Happy Holidays! With the holidays upon us, it is a good time for employers to review their holiday schedule and these five reminders about holidays and holiday pay under California law.

1. California employers are not required to provide employees time off for holidays.

There is no requirement that California employers provide time off (except for religious accommodations – see below) for holidays. California’s DLSE’s website states the following:

Hours worked on holidays, Saturdays, and Sundays are treated like hours worked on any other day of the week. California law does not require that an employer provide its employees with paid holidays, that it close its business on any holiday, or that employees be given the day off for any particular holiday.

2. California employers are not required to pay for time off for holidays, nor are they required to pay additional wages if employees work on holidays.

Likewise, there is no requirement that employers pay employees extra pay or “holiday pay” for work performed on holidays. Employers can voluntarily agree to pay employees extra pay for work that is required during holidays, but these terms would be governed by policy set forth by the employer. Therefore, employers are urged to make sure their holiday pay policies are clearly set forth.

3. Employers have to provide reasonable accommodations for employees who cannot work on certain holidays due to religious observances.

Employers need to be aware, however, of any religious observances of their employees. Employers need to provide reasonable accommodations for employees due to their religions. The analysis of what is a reasonable accommodation will be a case by case analysis based on the company’s type of business and the accommodation requested by the employee. If the employer operates a company that requires employees to work during normally recognized holidays, such as a restaurant, then this should be communicated to employees in handbooks or other policies and set the expectation that an essential function of the job requires work during normal holidays.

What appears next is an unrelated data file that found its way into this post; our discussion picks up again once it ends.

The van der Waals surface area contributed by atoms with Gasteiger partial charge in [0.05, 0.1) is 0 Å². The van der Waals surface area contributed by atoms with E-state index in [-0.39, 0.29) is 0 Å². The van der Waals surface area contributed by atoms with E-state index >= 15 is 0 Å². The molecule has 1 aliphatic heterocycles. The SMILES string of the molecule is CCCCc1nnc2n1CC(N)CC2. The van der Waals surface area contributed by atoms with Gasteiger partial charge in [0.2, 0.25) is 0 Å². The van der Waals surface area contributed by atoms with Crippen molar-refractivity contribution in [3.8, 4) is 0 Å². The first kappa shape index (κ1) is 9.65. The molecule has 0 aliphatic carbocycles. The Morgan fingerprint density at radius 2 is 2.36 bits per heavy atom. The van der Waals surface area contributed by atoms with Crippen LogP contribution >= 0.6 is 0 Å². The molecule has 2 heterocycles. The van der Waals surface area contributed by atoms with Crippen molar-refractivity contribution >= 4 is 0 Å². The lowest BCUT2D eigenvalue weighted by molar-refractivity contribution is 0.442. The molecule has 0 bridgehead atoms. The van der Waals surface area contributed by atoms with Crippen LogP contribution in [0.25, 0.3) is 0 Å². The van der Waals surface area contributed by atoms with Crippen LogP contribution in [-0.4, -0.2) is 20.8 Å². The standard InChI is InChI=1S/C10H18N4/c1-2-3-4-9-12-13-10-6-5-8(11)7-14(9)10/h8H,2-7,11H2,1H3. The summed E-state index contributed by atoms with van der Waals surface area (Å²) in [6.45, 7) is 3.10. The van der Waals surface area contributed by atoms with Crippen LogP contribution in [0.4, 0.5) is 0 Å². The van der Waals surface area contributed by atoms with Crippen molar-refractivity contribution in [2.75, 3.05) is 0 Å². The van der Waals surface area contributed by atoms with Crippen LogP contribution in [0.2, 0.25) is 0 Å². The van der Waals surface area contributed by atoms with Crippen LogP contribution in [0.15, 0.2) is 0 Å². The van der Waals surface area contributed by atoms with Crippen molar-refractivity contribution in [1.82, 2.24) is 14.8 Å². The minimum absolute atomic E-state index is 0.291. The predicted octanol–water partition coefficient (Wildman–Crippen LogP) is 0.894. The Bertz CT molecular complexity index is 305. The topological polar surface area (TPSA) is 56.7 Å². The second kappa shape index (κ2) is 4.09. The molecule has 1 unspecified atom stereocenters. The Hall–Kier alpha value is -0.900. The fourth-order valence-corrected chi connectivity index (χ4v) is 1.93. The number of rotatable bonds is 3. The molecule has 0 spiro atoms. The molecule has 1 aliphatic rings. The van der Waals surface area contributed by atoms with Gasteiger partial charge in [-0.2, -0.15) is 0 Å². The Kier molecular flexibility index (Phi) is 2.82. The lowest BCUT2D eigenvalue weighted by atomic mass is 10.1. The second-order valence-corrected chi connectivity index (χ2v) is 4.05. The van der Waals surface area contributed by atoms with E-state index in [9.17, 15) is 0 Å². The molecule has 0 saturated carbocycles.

4. If an employer does provide for paid holidays, the employer does not have to allow employees to accrue paid time off.

If an employee leaves employment before the holiday actually arrives, employers are not required to pay the employee for these days off.

5. If a pay day falls on certain holidays, and the employer is closed, the employer may pay the wages on the next business day.

If an employer is closed on holidays listed in the California Government Code, then the employer may pay wages on the next business day.